Businesses have increased their use of arbitration provisions leading to an ever-increasing number of claims ultimately resolved through arbitration. This increase is due in large part to the relative speed and costs savings of arbitration when compared to traditional litigation. As always, changes from traditional to modern paradigms bring with them new considerations. ADR is no different. One of the major considerations centers on just who can advocate on behalf of the parties. There is a question as to whether parties seeking to arbitrate their civil dispute will need legal counsel to present their case in an arbitration forum properly.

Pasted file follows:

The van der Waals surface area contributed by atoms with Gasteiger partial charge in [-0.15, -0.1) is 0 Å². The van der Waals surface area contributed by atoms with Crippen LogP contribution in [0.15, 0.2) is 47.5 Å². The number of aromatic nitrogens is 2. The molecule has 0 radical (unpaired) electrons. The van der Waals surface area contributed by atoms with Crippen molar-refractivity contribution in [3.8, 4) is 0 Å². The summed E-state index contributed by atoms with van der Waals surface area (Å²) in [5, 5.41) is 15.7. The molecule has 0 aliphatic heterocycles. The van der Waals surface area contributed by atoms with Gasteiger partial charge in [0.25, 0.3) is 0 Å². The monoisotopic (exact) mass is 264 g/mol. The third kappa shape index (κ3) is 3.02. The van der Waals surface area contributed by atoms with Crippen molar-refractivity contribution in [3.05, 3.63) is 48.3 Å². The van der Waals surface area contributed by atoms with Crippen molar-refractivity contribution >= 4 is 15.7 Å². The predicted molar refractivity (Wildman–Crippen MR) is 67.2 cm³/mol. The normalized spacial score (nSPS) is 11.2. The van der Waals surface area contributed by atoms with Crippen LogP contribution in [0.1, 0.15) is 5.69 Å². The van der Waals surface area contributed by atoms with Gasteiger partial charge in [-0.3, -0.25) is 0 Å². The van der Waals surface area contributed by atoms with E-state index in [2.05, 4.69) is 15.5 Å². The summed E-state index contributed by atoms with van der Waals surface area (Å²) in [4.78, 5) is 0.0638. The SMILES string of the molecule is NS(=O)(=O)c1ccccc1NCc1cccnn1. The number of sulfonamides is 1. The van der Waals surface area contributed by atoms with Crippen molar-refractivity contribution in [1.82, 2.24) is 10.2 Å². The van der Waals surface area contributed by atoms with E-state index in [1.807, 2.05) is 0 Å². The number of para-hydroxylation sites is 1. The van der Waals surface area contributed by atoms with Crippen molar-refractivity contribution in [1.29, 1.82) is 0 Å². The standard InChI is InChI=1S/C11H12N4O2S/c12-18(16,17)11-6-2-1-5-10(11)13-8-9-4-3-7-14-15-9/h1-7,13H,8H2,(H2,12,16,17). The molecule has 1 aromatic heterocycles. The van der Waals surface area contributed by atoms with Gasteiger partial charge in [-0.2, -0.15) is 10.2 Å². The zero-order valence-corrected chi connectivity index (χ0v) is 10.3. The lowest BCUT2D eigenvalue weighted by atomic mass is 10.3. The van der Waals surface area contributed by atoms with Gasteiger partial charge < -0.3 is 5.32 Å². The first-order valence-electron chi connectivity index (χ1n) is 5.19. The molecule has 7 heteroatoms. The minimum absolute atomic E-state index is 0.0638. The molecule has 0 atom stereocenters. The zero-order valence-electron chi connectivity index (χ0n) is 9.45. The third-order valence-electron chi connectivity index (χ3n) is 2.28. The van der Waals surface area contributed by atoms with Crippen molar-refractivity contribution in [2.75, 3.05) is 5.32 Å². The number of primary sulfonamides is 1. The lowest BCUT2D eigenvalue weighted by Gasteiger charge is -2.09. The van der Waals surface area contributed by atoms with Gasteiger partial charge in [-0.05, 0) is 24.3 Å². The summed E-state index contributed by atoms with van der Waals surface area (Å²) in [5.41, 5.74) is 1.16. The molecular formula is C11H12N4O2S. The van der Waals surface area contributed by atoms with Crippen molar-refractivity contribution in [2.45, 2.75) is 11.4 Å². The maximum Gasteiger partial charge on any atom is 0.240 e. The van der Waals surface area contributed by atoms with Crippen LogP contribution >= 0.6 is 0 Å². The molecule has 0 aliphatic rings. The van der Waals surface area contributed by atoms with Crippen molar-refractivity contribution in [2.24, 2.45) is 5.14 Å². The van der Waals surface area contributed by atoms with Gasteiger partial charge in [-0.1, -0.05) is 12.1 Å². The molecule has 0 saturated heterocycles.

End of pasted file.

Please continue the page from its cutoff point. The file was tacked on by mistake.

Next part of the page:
This article will address the unauthorized practice of law in arbitrations. The statutes and case law related to the unauthorized practice of law are designed to answer the question of who can advocate on behalf of the parties in arbitration. Specifically, the cases and statutes set the boundaries with respect to whether one must in fact be a lawyer to represent parties or whether lawyers can cross state lines and represent parties in states in which the lawyer is not a member of that state’s bar.